Teachings of Patriots and Statesmen: Or, The "founders of the Republic" on Slavery

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J.W. Bradley, 1861 - 495 pages
 

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Page 177 - The navigable waters leading into the Mississippi and St. Lawrence, and the carrying places between the same, shall be common highways and forever free, as well to the inhabitants of the said territory as to the citizens of the United States and those of any other state that may be admitted into the confederacy, without any tax, impost or duty therefor.
Page 177 - Territorial line: provided however, and it is further understood and declared, that the boundaries of these three States shall be subject so far to be altered, that, if Congress shall hereafter find it expedient, they shall have authority to form one or two States in that part of the said Territory which lies north of an east and west line drawn through the southerly bend or extreme of lake Michigan.
Page 175 - ... shall be formed in the said territory; to provide also for the establishment of states, and permanent government therein, and for their admission to a share in the federal councils on an equal footing with the original states, at as early periods as may be consistent with the general interest...
Page 452 - Our detached and distant situation invites and enables us to pursue a different course. If we remain one People, under an efficient government, the period is not far off, when we may defy material injury from external annoyance; when we may take such an attitude as will cause the neutrality we may at any time resolve upon to be scrupulously respected...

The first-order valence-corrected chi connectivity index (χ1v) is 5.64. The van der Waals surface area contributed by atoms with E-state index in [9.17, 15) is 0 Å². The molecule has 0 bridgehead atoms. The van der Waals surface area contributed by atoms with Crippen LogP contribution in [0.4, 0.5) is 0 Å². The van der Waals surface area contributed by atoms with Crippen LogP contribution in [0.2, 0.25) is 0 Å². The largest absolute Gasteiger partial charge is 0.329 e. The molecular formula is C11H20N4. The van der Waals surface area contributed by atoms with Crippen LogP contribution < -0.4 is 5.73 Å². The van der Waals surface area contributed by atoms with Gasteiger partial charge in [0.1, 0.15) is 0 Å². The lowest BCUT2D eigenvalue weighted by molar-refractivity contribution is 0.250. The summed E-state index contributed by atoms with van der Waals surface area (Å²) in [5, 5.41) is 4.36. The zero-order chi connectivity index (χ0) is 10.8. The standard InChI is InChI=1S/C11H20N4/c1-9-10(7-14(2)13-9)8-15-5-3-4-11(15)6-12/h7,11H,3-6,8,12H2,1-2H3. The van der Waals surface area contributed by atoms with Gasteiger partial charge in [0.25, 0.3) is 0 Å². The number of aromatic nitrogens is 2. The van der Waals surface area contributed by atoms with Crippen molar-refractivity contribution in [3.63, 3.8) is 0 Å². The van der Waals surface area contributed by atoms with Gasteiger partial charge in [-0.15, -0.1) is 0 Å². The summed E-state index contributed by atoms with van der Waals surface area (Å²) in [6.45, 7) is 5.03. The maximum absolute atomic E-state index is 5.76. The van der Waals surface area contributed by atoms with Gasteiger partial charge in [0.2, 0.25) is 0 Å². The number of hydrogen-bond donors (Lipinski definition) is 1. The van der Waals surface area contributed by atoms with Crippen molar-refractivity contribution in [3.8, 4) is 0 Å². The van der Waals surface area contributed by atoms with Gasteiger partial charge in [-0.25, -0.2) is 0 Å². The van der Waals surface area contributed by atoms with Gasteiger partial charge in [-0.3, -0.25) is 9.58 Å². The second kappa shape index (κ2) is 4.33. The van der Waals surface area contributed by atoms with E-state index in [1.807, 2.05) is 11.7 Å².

Page 451 - Real patriots who may resist the intrigues of the favorite are liable to become suspected and odious, while its tools and dupes usurp the applause and confidence of the people, to surrender their interests.
Page 438 - ... and for the opportunities I have thence enjoyed of manifesting my inviolable attachment, by services, faithful and persevering, though in usefulness unequal to my zeal. If benefits have resulted to our country from these services, let it always be remembered to your praise, and as an instructive example in our annals...
Page 175 - And, for extending the fundamental principles of civil and religious liberty, which form the basis whereon these republics, their laws and constitutions are erected; to fix and establish those principles as the basis of all laws, constitutions, and governments, which forever hereafter shall be formed in the said territory...
Page 176 - ... be invaded or disturbed, unless in just and lawful wars authorized by Congress; but laws founded in justice and humanity shall, from time to time, be made, for preventing wrongs being done to them, and for preserving peace and friendship with them.
Page 42 - All bills of credit emitted, monies borrowed and debts contracted by, or under the authority of Congress before the assembling of the United States, in pursuance of the present confederation, shall be deemed and considered as a charge against the United States, for payment and satisfaction whereof the said United States and the public faith are hereby solemnly pledged.
Page 163 - The governor and judges, or a majority of them, shall adopt and publish in the district, such laws of the original states, criminal and civil, as may be necessary, and best suited to the circumstances of the district...

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